Those who regularly attend the Masters learn to differentiate the roars that roll like thunder through the amphitheater known as Augusta National.

Roars for an eagle by Tiger Woods sound different than those for an eagle by a journeyman. Just by listening, you might be able to tell that a leader's shot had landed on the 16th green and was curling toward the cup.

On Sunday afternoon, I was walking next to Target Field when a roar preceded fireworks, eliciting this thought: "Wonder how far Royce hit it?"

Royce Lewis is barely getting his big-league career started, yet he is already generating unprecedented numbers and sounds.

The Twins played a doubleheader against the Oakland Athletics on Sunday. The first game marked Lewis' 81st in the majors, meaning he has played in exactly a half season.

In his 81st game, he went 2-for-4 with a home run and a walk. In the first inning of the nightcap, he became the first Twins player to hit seven home runs in his first 12 games of the season.

He has hit 24 home runs in 82 big-league games, the most in Twins history to start a career.

In 12 games this year, he is batting .390 with a 1.398 OPS (on-base percentage plus slugging percentage.) Harmon Killebrew has the highest OPS in Twins history, at .892.

Lewis was the first pick in the 2017 major league draft and was projected to be an impact player and versatile athlete. As he rose through the Twins organization, team executives began raving about his charisma.

He arrived amid great expectations. He has exceeded them, as a player, personality, and seeker of large and loud moments.

"I love where the swing's at right now," Lewis said. "It's in a great spot."

He was in the Game 1 lineup as a DH, but his most common assignment will be to play third base, next to Carlos Correa, and bat third in the lineup, right after Correa, who has benefited from Lewis' threatening presence.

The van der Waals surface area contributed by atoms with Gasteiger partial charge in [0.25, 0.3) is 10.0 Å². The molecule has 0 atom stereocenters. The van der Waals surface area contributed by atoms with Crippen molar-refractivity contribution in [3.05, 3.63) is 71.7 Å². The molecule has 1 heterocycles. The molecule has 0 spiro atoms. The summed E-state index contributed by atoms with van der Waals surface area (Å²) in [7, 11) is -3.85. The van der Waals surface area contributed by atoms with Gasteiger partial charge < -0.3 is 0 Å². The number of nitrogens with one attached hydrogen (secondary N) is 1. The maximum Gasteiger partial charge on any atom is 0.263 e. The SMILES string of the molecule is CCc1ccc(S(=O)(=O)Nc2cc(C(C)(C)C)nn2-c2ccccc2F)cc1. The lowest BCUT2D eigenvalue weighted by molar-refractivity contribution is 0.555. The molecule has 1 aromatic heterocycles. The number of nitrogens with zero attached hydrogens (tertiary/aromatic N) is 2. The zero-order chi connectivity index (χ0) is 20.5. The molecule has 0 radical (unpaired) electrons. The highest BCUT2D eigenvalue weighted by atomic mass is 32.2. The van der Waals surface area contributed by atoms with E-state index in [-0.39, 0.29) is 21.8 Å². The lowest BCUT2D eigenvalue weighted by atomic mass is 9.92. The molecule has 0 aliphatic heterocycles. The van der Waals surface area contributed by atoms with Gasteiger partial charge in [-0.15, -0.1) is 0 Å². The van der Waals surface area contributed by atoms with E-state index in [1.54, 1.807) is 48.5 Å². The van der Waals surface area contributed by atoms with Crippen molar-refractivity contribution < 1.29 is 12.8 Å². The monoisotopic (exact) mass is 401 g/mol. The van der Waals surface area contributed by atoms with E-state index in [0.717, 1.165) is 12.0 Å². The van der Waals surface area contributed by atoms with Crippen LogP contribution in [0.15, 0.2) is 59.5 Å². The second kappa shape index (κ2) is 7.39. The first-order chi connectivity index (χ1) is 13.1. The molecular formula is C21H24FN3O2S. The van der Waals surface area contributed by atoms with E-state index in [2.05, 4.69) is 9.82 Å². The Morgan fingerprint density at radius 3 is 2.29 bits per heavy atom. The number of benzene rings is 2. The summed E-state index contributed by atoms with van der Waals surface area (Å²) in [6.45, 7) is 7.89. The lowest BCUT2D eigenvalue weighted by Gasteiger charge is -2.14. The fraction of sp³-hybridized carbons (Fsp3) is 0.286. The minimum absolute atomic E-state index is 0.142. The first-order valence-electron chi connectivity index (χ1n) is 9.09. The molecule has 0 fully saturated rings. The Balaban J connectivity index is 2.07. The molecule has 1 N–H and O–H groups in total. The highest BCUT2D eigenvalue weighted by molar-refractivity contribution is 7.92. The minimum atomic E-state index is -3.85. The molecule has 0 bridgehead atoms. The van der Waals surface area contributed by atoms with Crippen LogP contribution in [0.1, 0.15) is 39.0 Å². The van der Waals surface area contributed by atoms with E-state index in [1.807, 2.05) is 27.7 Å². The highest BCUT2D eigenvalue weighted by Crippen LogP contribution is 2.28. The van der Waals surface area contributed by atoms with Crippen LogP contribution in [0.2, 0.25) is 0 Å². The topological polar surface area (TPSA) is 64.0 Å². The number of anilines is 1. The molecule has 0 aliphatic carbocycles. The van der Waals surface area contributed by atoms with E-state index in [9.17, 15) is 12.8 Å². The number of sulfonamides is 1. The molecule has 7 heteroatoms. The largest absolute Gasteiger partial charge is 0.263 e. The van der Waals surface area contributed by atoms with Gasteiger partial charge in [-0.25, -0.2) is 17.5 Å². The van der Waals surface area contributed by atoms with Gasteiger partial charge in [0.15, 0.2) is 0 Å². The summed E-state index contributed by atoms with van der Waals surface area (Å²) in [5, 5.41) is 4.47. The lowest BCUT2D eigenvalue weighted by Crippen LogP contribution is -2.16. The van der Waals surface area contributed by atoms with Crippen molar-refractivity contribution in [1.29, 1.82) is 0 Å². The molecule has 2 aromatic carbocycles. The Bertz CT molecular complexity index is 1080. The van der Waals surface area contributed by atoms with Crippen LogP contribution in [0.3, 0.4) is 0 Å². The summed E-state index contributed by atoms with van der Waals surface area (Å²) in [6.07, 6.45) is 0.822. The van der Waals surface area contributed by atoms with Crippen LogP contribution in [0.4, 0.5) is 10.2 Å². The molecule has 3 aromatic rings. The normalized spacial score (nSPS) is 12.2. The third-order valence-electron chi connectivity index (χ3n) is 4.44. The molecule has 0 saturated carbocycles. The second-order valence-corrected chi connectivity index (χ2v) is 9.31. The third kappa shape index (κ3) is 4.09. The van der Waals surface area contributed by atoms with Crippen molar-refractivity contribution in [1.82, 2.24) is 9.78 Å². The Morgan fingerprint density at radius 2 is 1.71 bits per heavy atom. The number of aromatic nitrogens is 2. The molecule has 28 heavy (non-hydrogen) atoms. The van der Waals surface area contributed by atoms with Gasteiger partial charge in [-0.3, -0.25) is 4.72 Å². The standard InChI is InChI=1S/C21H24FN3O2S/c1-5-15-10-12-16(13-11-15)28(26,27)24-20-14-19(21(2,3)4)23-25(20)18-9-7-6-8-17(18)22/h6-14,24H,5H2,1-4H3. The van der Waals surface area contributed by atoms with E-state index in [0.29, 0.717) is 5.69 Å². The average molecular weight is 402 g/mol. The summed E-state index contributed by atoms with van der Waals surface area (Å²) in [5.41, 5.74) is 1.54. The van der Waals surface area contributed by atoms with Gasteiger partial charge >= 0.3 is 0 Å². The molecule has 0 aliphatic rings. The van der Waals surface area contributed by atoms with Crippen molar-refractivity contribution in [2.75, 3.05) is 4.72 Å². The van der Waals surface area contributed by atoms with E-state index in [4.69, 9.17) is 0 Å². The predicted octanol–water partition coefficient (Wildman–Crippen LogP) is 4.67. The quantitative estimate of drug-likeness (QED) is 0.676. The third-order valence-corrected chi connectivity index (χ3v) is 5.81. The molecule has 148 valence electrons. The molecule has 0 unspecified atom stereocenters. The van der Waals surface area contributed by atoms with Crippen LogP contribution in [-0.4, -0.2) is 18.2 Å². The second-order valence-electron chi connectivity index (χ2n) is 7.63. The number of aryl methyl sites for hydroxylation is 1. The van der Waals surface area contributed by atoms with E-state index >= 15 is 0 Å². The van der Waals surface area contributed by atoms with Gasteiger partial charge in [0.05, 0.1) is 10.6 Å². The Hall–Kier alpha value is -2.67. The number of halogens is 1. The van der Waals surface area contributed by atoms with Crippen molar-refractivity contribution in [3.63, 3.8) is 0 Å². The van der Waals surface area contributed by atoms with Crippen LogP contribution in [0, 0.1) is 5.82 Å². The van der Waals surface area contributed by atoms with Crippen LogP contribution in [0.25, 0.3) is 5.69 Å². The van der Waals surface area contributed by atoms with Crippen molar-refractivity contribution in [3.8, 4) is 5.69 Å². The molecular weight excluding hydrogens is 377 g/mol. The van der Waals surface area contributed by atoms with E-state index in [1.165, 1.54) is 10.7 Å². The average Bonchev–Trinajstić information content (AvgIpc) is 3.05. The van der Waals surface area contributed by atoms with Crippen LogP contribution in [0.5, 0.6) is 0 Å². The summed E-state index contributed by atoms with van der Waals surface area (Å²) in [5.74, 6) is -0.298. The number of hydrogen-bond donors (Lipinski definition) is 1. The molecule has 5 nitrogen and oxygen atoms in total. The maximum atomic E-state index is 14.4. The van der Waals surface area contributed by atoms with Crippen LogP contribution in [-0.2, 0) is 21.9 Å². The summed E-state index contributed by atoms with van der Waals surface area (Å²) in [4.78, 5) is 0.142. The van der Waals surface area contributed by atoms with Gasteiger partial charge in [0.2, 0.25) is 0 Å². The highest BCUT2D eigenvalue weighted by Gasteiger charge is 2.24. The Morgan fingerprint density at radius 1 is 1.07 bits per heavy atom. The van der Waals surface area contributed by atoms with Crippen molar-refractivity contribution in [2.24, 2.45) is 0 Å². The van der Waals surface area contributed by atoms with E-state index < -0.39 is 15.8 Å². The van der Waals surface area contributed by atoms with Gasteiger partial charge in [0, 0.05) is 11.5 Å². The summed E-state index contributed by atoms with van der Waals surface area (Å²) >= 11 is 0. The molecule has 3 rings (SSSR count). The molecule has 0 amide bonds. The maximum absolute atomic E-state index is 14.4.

"Absolutely,'' said Correa, who went 3-for-5 with two home runs in the first game Sunday. "You know you're getting a pitch to hit. He's a guy who will go deep at some point in the game, so [the opposing pitcher] doesn't want to have people on base when he's hitting. So, yeah, it's great having that protection."

Correa is a 10-year veteran, perennial Gold Glove winner, World Series champion and very rich man. Players with his pedigree don't say things like, "He's a guy who will go deep at some point in the game.''

Lewis is, at least momentarily, changing the parameters of legitimate expectations.

"That's just Royce being Royce,'' Game 1 starter Bailey Ober said. "It's unbelievable.''

Lewis will slump, eventually. Right?

Everybody slumps. Lewis, in his energetic and analytical way, detailed the margin between success and failure when talking about his first two at-bats of the day.

The first produced a home run to right field. The second produced a flyout to right field.

"There's millimeters of difference," he said. "I feel like, in my second at-bat, I took the same exact swing in the same exact location, but it was a flyout instead of a home run."

Projections and paces are worthless fun. We don't know how many games Lewis will play this season, or whether he can continue to swim upstream against baseball's typical regression to the mean.

We've seen enough, through 82 games, to know that he will always want to be at the plate with the game on the line and that no pitcher will intimidate or outthink him.

Between games Sunday, Lewis conducted a television interview, spoke with writers, then applied eye black to one of his teammate's children. Asked what Correa said to him in the first inning of Game 1, just after Correa homered, Lewis said Correa often sings to him on the field.

Lewis plays next to Correa in the field and often bats behind him in the lineup. With any luck, theirs will be the defining relationship for the Twins for the rest of the decade.